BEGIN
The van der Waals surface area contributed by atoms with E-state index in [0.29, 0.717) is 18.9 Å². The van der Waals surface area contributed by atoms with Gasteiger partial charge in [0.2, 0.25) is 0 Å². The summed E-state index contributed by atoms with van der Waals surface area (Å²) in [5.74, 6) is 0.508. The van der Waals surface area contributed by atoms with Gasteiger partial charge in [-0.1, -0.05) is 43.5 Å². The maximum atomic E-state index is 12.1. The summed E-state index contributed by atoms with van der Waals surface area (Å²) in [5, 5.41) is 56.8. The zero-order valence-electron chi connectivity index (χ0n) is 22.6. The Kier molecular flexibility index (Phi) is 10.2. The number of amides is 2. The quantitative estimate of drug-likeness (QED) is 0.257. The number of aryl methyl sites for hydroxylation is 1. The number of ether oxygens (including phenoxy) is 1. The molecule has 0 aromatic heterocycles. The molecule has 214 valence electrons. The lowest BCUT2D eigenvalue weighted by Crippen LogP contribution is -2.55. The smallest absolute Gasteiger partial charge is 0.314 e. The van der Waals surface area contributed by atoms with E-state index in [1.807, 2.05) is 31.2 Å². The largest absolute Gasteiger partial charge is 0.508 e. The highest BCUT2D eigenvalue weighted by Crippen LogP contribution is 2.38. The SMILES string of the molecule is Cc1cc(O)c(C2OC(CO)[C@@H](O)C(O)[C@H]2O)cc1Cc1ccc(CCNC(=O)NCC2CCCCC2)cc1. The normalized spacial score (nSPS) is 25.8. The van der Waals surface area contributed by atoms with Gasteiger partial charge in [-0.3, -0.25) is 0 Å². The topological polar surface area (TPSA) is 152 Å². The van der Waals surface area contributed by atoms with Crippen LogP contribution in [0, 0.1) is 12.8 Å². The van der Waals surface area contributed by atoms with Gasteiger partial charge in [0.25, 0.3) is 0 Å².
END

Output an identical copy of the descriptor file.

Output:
The van der Waals surface area contributed by atoms with E-state index in [0.29, 0.717) is 18.9 Å². The van der Waals surface area contributed by atoms with Gasteiger partial charge in [0.2, 0.25) is 0 Å². The summed E-state index contributed by atoms with van der Waals surface area (Å²) in [5.74, 6) is 0.508. The van der Waals surface area contributed by atoms with Gasteiger partial charge in [-0.1, -0.05) is 43.5 Å². The maximum atomic E-state index is 12.1. The summed E-state index contributed by atoms with van der Waals surface area (Å²) in [5, 5.41) is 56.8. The zero-order valence-electron chi connectivity index (χ0n) is 22.6. The Kier molecular flexibility index (Phi) is 10.2. The number of amides is 2. The quantitative estimate of drug-likeness (QED) is 0.257. The number of aryl methyl sites for hydroxylation is 1. The number of ether oxygens (including phenoxy) is 1. The molecule has 0 aromatic heterocycles. The molecule has 214 valence electrons. The lowest BCUT2D eigenvalue weighted by Crippen LogP contribution is -2.55. The smallest absolute Gasteiger partial charge is 0.314 e. The van der Waals surface area contributed by atoms with E-state index in [1.807, 2.05) is 31.2 Å². The largest absolute Gasteiger partial charge is 0.508 e. The highest BCUT2D eigenvalue weighted by Crippen LogP contribution is 2.38. The SMILES string of the molecule is Cc1cc(O)c(C2OC(CO)[C@@H](O)C(O)[C@H]2O)cc1Cc1ccc(CCNC(=O)NCC2CCCCC2)cc1. The normalized spacial score (nSPS) is 25.8. The van der Waals surface area contributed by atoms with Gasteiger partial charge in [-0.3, -0.25) is 0 Å². The topological polar surface area (TPSA) is 152 Å². The van der Waals surface area contributed by atoms with Crippen LogP contribution in [0, 0.1) is 12.8 Å². The van der Waals surface area contributed by atoms with Gasteiger partial charge in [0.25, 0.3) is 0 Å².